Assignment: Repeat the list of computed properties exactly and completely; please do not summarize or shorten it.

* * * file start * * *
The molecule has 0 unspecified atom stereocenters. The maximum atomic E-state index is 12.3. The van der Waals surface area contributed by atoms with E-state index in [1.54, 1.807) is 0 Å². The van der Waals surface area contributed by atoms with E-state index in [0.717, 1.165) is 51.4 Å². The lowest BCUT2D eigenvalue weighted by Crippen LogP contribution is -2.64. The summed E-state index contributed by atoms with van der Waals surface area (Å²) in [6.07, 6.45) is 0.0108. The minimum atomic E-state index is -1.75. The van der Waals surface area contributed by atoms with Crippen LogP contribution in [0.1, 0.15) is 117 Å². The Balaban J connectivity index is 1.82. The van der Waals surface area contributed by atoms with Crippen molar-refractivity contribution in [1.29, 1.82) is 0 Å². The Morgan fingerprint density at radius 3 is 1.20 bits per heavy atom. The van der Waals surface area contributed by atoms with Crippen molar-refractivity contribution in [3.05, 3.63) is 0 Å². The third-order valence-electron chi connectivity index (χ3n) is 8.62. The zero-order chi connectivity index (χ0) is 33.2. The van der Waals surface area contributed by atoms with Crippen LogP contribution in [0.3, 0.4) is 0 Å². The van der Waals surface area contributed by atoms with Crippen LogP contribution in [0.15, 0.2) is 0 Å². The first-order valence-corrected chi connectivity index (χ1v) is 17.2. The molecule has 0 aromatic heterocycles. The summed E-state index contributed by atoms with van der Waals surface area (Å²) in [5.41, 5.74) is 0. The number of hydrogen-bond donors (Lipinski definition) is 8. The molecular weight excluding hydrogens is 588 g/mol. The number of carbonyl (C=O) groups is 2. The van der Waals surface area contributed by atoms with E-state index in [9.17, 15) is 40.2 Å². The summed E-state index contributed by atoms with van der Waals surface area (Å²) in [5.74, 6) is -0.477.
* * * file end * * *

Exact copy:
The molecule has 0 unspecified atom stereocenters. The maximum atomic E-state index is 12.3. The van der Waals surface area contributed by atoms with E-state index in [1.54, 1.807) is 0 Å². The van der Waals surface area contributed by atoms with E-state index in [0.717, 1.165) is 51.4 Å². The lowest BCUT2D eigenvalue weighted by Crippen LogP contribution is -2.64. The summed E-state index contributed by atoms with van der Waals surface area (Å²) in [6.07, 6.45) is 0.0108. The minimum atomic E-state index is -1.75. The van der Waals surface area contributed by atoms with Crippen LogP contribution in [0.1, 0.15) is 117 Å². The Balaban J connectivity index is 1.82. The van der Waals surface area contributed by atoms with Crippen molar-refractivity contribution in [1.29, 1.82) is 0 Å². The Morgan fingerprint density at radius 3 is 1.20 bits per heavy atom. The van der Waals surface area contributed by atoms with Crippen molar-refractivity contribution in [3.05, 3.63) is 0 Å². The third-order valence-electron chi connectivity index (χ3n) is 8.62. The zero-order chi connectivity index (χ0) is 33.2. The van der Waals surface area contributed by atoms with Crippen LogP contribution in [0.3, 0.4) is 0 Å². The van der Waals surface area contributed by atoms with Crippen LogP contribution in [0.15, 0.2) is 0 Å². The first-order valence-corrected chi connectivity index (χ1v) is 17.2. The molecule has 0 aromatic heterocycles. The summed E-state index contributed by atoms with van der Waals surface area (Å²) in [5.41, 5.74) is 0. The number of hydrogen-bond donors (Lipinski definition) is 8. The molecular weight excluding hydrogens is 588 g/mol. The number of carbonyl (C=O) groups is 2. The van der Waals surface area contributed by atoms with E-state index in [9.17, 15) is 40.2 Å². The summed E-state index contributed by atoms with van der Waals surface area (Å²) in [5.74, 6) is -0.477.